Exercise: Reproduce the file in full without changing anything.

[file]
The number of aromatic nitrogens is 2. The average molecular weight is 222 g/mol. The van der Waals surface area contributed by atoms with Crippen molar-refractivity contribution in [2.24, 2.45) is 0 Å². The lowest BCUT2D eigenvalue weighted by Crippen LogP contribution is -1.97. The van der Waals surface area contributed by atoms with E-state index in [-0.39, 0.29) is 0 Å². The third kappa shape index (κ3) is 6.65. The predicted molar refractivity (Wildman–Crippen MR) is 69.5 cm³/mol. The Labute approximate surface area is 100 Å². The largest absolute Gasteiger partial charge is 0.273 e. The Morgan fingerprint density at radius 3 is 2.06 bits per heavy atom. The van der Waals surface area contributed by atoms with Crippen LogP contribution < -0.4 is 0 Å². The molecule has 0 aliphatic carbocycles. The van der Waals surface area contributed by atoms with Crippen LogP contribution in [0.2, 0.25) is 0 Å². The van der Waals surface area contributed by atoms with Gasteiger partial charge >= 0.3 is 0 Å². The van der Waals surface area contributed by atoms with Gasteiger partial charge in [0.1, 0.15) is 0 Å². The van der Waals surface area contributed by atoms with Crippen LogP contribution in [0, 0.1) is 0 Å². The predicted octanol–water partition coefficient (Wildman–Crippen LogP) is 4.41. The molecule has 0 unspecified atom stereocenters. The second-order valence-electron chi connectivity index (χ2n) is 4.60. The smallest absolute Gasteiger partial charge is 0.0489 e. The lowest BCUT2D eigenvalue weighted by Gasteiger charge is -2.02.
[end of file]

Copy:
The number of aromatic nitrogens is 2. The average molecular weight is 222 g/mol. The van der Waals surface area contributed by atoms with Crippen molar-refractivity contribution in [2.24, 2.45) is 0 Å². The lowest BCUT2D eigenvalue weighted by Crippen LogP contribution is -1.97. The van der Waals surface area contributed by atoms with E-state index in [-0.39, 0.29) is 0 Å². The third kappa shape index (κ3) is 6.65. The predicted molar refractivity (Wildman–Crippen MR) is 69.5 cm³/mol. The Labute approximate surface area is 100 Å². The largest absolute Gasteiger partial charge is 0.273 e. The Morgan fingerprint density at radius 3 is 2.06 bits per heavy atom. The van der Waals surface area contributed by atoms with Crippen LogP contribution < -0.4 is 0 Å². The molecule has 0 aliphatic carbocycles. The van der Waals surface area contributed by atoms with Crippen LogP contribution in [0.2, 0.25) is 0 Å². The van der Waals surface area contributed by atoms with Gasteiger partial charge >= 0.3 is 0 Å². The van der Waals surface area contributed by atoms with Gasteiger partial charge in [0.1, 0.15) is 0 Å². The van der Waals surface area contributed by atoms with Crippen LogP contribution in [0, 0.1) is 0 Å². The predicted octanol–water partition coefficient (Wildman–Crippen LogP) is 4.41. The molecule has 0 unspecified atom stereocenters. The second-order valence-electron chi connectivity index (χ2n) is 4.60. The smallest absolute Gasteiger partial charge is 0.0489 e. The lowest BCUT2D eigenvalue weighted by Gasteiger charge is -2.02.